• Join over 1.2 million students every month
  • Accelerate your learning by 29%
  • Unlimited access from just £6.99 per month

Assess the costs and benefits of one river management scheme you have studied

Extracts from this document...

Introduction

Assess the costs and benefits of one river management scheme (15 Marks) There are various arguments for and against the management of the Mississippi and in particular the method of hard engineering used. The Mississippi drains approximately one third of the USA and is a major transport route therefore it is essential that the river is managed efficiently in order to protect jobs, businesses and homes. Although the management failed in 1993 the volume of water was not accounted for, the sporadic volume was not designed to be matched by the management. In effect the budget was set out to prevent specifically flood of a lower volume of water, it can be argued that up until the 1993 floods it was working perfectly. ...read more.

Middle

On the other hand, wing dykes in particular that were used had questionable efficiency. Although the method naturally eroded the bed to create a deeper channel, an excess deposition occurs near the bank. Whether the hydraulic radius is increased or not is questionable compared to the costly development of such a technique. Levees built across the Mississippi could simply not hold the large volume of water back, when the levees broke a great surge of water flooded nearby areas creating hazardous conditions and damaging houses. If there were no levees there would be in fact a slow seepage of water that would be more manageable and less likely to cause flooding due to the lack of energy. ...read more.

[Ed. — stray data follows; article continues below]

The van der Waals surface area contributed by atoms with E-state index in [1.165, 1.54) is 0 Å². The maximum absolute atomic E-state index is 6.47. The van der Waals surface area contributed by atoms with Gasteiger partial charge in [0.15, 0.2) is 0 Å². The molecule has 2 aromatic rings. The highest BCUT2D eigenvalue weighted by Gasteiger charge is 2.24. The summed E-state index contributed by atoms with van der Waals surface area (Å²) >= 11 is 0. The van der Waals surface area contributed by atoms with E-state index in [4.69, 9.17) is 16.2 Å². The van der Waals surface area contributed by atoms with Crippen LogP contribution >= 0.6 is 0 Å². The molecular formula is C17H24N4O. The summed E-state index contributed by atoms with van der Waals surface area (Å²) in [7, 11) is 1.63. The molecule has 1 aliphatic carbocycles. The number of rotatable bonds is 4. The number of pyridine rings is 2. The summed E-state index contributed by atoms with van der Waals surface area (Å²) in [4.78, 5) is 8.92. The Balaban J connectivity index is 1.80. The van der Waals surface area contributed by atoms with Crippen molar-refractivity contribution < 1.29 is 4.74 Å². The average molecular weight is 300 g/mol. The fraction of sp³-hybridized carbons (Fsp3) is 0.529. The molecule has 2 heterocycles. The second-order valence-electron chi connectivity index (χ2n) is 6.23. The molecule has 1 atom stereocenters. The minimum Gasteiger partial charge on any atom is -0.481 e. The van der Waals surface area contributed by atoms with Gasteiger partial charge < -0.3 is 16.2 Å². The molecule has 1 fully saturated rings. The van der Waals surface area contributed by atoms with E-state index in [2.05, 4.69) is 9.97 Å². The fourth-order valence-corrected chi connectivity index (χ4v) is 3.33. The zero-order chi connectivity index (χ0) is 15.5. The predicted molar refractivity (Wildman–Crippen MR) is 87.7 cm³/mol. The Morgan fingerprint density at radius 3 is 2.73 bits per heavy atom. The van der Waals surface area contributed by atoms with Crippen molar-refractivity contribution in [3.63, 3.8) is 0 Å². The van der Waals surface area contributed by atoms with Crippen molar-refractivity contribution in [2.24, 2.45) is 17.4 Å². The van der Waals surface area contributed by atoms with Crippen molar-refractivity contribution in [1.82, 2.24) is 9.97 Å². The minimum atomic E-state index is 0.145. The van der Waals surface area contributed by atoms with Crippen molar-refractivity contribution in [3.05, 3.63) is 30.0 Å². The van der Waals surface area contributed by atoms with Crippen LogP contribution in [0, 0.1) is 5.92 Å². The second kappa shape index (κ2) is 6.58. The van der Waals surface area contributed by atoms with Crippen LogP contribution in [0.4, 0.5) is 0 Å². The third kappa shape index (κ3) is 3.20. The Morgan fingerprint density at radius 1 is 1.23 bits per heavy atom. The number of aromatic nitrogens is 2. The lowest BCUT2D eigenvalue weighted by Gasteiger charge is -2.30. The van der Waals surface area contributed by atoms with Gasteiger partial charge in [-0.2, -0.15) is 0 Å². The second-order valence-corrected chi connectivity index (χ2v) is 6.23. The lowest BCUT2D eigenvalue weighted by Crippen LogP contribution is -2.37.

Conclusion

The dynamics of the Mississippi have also been upset by using hard engineering. By shortening it, it has been made steeper so it erodes and deposits downstream. Speed has increased and delta loses 35 square miles of swamp each year which has not only threatened the wildlife but also local jobs. In my opinion the flood management schemes are costly but essential. But for the management techniques used a lot more damage would have been created. It must been seen that the Mississippi needs to be controlled as there would be huge public opposition to simply "doing nothing". Finally the management employed was only designed to protect the local areas of a certain river discharge; they were not designed to prevent flooding of such magnitude in 1993 and therefore were not at fault for the damage generated. ...read more.

The above preview is unformatted text

This student written piece of work is one of many that can be found in our AS and A Level Hydrology & Fluvial Geomorphology section.

Found what you're looking for?

  • Start learning 29% faster today
  • 150,000+ documents available
  • Just £6.99 a month

Here's what a teacher thought of this essay

3 star(s)

This answer shows that the author knows something about the Mississippi river management scheme, although some elements should be explained further. It contains some relevant case study information, including financial details. However, it does not make direct reference to the key words in the question - costs and benefits - and as a result seems to be answering a different question. More attention to the question as set would make a big difference.